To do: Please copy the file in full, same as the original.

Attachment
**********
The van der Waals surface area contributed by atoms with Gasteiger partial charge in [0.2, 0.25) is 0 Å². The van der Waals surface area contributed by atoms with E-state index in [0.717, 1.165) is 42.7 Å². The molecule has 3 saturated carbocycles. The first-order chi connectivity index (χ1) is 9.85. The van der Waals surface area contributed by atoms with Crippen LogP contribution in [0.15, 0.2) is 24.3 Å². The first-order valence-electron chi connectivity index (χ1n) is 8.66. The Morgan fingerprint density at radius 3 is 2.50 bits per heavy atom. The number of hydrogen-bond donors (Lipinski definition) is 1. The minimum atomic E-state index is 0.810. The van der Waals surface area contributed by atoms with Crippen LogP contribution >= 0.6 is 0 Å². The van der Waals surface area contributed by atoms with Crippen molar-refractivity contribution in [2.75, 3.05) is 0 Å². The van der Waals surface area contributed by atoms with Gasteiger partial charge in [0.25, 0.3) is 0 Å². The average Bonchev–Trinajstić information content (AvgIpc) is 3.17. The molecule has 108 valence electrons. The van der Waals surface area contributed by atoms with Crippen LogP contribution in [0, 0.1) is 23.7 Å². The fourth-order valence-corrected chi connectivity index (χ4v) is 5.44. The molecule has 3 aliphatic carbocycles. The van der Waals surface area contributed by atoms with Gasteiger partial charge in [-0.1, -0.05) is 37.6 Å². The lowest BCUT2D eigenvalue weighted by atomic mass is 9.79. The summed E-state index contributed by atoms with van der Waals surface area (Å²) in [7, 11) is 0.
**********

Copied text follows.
The van der Waals surface area contributed by atoms with Gasteiger partial charge in [0.2, 0.25) is 0 Å². The van der Waals surface area contributed by atoms with E-state index in [0.717, 1.165) is 42.7 Å². The molecule has 3 saturated carbocycles. The first-order chi connectivity index (χ1) is 9.85. The van der Waals surface area contributed by atoms with Crippen LogP contribution in [0.15, 0.2) is 24.3 Å². The first-order valence-electron chi connectivity index (χ1n) is 8.66. The Morgan fingerprint density at radius 3 is 2.50 bits per heavy atom. The number of hydrogen-bond donors (Lipinski definition) is 1. The minimum atomic E-state index is 0.810. The van der Waals surface area contributed by atoms with Crippen LogP contribution >= 0.6 is 0 Å². The van der Waals surface area contributed by atoms with Crippen molar-refractivity contribution in [2.75, 3.05) is 0 Å². The van der Waals surface area contributed by atoms with Gasteiger partial charge in [0.25, 0.3) is 0 Å². The average Bonchev–Trinajstić information content (AvgIpc) is 3.17. The molecule has 108 valence electrons. The van der Waals surface area contributed by atoms with Crippen LogP contribution in [0, 0.1) is 23.7 Å². The fourth-order valence-corrected chi connectivity index (χ4v) is 5.44. The molecule has 3 aliphatic carbocycles. The van der Waals surface area contributed by atoms with Gasteiger partial charge in [-0.1, -0.05) is 37.6 Å². The lowest BCUT2D eigenvalue weighted by atomic mass is 9.79. The summed E-state index contributed by atoms with van der Waals surface area (Å²) in [7, 11) is 0.